The naïvete of this argument is in the assumption that one can speak of Israel’s “sacrificial system” and of “ceremonial laws” and clearly circumscribe in the Bible what is “obsolete” and what would be, by contrast, still in effect. The triad of ceremonial, civil, and moral laws, long abandoned within mainstream biblical scholarship, is increasingly suspect within Evangelical circles (see question 14, “Does Paul Distinguish Between the Moral, Ceremonial, and Civil Law?” in Tom Schreiner’s 40 Questions on Gospel and Law). Moreover, the assumption that laws are only normative as prescriptions directed to individuals is an approach that is challenged in Christopher J. H. Wright’s Old Testament Ethics and the People of God, the foremost example of an evangelical approach to Old Testament Ethics.
My point here is not to argue that Evans should have observed purity regulations from Leviticus (though I do believe there is significant value to this aspect of her project), nor am I suggesting that Schreiner and/or Wright would agree that Evans should have done so; rather, I am arguing that the recognition of these passages as “obsolete” is not an open a shut case based on a rule “agreed upon by all branches of Christianity.” To say, as Keller does, that some things are “fulfilled and therefore obsolete” is to espouse a not-uncontroversial interpretation of Matthew 5:17-20. One need only turn to “The Law, the Gospel, and the Modern Christian: Five Views” later published as “Five Views on Law and Gospel” in Zondervan’s successful Counterpoints series to see that Evans is a participant in an ongoing Evangelical dialogue.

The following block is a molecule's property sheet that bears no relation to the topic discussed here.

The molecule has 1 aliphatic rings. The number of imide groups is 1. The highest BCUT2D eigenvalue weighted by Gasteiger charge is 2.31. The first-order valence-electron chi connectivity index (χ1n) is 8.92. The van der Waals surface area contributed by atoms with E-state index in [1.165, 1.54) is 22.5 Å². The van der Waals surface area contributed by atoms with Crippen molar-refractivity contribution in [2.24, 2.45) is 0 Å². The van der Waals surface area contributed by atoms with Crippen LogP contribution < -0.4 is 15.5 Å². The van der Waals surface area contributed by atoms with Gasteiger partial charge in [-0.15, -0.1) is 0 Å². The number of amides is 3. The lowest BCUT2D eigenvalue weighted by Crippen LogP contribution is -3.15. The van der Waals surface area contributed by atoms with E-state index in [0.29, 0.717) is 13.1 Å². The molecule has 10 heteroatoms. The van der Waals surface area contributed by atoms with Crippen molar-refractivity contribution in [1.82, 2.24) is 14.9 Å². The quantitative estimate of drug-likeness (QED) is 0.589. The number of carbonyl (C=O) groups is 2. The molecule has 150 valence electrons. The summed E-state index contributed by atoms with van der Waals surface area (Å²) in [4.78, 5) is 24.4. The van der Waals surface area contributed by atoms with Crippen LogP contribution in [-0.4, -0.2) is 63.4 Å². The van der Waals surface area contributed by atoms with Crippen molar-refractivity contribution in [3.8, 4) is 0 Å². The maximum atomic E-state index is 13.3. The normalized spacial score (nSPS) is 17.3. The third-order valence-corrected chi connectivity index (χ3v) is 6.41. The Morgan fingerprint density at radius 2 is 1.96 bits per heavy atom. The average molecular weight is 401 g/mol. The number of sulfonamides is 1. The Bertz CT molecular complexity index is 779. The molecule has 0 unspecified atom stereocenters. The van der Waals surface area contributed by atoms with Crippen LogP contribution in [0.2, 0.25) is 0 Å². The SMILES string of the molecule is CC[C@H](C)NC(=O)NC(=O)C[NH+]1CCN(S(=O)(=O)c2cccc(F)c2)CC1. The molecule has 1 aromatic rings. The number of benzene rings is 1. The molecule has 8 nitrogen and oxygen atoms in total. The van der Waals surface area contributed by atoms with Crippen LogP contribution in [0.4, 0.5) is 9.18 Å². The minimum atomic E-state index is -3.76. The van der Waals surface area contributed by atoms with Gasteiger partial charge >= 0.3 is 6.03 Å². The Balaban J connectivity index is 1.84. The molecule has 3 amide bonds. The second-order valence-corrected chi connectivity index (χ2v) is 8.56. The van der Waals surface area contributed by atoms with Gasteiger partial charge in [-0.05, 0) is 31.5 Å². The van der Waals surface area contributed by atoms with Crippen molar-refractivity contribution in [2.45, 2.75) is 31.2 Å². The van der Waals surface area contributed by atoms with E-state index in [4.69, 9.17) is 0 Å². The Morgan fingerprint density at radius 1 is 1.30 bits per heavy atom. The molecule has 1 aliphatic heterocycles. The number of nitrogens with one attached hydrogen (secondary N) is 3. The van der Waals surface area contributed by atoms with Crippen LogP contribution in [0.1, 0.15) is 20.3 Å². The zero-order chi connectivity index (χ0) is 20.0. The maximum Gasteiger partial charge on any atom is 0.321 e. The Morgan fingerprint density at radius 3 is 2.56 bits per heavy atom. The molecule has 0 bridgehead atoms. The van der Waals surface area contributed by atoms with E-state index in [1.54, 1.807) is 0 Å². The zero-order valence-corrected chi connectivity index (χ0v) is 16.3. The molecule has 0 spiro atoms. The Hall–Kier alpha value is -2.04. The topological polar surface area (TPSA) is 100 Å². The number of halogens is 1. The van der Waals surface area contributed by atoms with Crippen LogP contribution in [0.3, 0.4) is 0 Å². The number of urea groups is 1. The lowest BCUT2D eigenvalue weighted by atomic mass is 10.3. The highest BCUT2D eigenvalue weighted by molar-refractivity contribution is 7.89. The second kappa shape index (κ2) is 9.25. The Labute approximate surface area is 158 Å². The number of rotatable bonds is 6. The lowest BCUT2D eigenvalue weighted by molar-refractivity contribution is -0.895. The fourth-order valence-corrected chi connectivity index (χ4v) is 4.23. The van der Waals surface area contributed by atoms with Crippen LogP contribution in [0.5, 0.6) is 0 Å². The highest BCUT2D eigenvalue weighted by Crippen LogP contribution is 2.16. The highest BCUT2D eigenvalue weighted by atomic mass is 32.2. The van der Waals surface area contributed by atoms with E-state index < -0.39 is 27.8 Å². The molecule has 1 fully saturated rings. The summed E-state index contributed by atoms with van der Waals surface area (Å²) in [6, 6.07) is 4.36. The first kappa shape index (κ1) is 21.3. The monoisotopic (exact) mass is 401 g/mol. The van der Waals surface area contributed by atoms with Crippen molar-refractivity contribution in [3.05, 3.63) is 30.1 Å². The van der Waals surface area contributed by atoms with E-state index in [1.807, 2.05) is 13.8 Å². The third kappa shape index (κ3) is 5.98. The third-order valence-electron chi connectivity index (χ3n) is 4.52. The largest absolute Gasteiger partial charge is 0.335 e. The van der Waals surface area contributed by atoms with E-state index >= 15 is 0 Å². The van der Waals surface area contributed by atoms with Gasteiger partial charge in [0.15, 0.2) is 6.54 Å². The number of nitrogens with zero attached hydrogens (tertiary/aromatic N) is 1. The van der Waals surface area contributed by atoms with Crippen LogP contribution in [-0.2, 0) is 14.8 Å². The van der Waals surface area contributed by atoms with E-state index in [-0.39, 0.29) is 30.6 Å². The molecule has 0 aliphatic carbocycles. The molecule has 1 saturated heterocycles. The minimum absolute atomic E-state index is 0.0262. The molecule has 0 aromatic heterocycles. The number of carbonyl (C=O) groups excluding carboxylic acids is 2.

I cannot speak for Evans, but I assume her refusal to pick and choose what she would and would not live out during her year of “biblical womanhood” was not based on a belief that there are no diachronic dimensions to the Bible’s prescriptions, that later passages cannot have an impact on how earlier passages are understood and applied. While it is clear enough based on a reading of the New Testament that there are new dimensions to the Christian life that depart from Judaism, these are not matters that are arrived at simply by observing “the most basic rules of hermeneutics and biblical interpretation that have been agreed upon for centuries.”
Narrative vs. Prescription
Second, I find Keller’s insistence that Evans is guilty of choosing to follow narrative passages rather than prescriptive ones problematic. From what I have seen, Evans did not avoid observing biblical prescriptions, so I am somewhat confused by the criticism. Moreover, Keller’s preference for prescription over narration implies that narrative cannot function prescriptively or normatively. Here, Keller might consult the work of Gordon Wenham, Story as Torah: Reading Biblical Story Ethically. Wenham does an excellent job of exposing a vulnerable area in Old Testament ethics, the role of narrative in developing the ethical norms of the Old Testament, and his work has since met with much enthusiasm from both mainstream and evangelical scholars.